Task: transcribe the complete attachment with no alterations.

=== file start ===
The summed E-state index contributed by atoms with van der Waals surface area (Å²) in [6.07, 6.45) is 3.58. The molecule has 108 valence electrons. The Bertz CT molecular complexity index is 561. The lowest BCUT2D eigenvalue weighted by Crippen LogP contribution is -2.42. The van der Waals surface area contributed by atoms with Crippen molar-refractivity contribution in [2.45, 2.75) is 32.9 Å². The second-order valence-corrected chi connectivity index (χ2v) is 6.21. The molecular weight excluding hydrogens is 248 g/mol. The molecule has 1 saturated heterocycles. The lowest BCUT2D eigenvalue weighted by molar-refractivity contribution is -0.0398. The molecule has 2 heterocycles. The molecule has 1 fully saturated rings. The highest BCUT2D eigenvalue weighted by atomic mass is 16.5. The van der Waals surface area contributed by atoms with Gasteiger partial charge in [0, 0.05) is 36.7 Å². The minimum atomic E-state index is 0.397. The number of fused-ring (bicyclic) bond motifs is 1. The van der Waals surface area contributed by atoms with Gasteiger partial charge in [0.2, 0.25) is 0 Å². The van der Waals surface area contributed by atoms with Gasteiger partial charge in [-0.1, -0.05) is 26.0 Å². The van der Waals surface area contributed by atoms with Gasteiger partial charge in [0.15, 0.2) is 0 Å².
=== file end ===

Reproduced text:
The summed E-state index contributed by atoms with van der Waals surface area (Å²) in [6.07, 6.45) is 3.58. The molecule has 108 valence electrons. The Bertz CT molecular complexity index is 561. The lowest BCUT2D eigenvalue weighted by Crippen LogP contribution is -2.42. The van der Waals surface area contributed by atoms with Crippen molar-refractivity contribution in [2.45, 2.75) is 32.9 Å². The second-order valence-corrected chi connectivity index (χ2v) is 6.21. The molecular weight excluding hydrogens is 248 g/mol. The molecule has 1 saturated heterocycles. The lowest BCUT2D eigenvalue weighted by molar-refractivity contribution is -0.0398. The molecule has 2 heterocycles. The molecule has 1 fully saturated rings. The highest BCUT2D eigenvalue weighted by atomic mass is 16.5. The van der Waals surface area contributed by atoms with Gasteiger partial charge in [0, 0.05) is 36.7 Å². The minimum atomic E-state index is 0.397. The number of fused-ring (bicyclic) bond motifs is 1. The van der Waals surface area contributed by atoms with Gasteiger partial charge in [0.2, 0.25) is 0 Å². The van der Waals surface area contributed by atoms with Gasteiger partial charge in [-0.1, -0.05) is 26.0 Å². The van der Waals surface area contributed by atoms with Gasteiger partial charge in [0.15, 0.2) is 0 Å².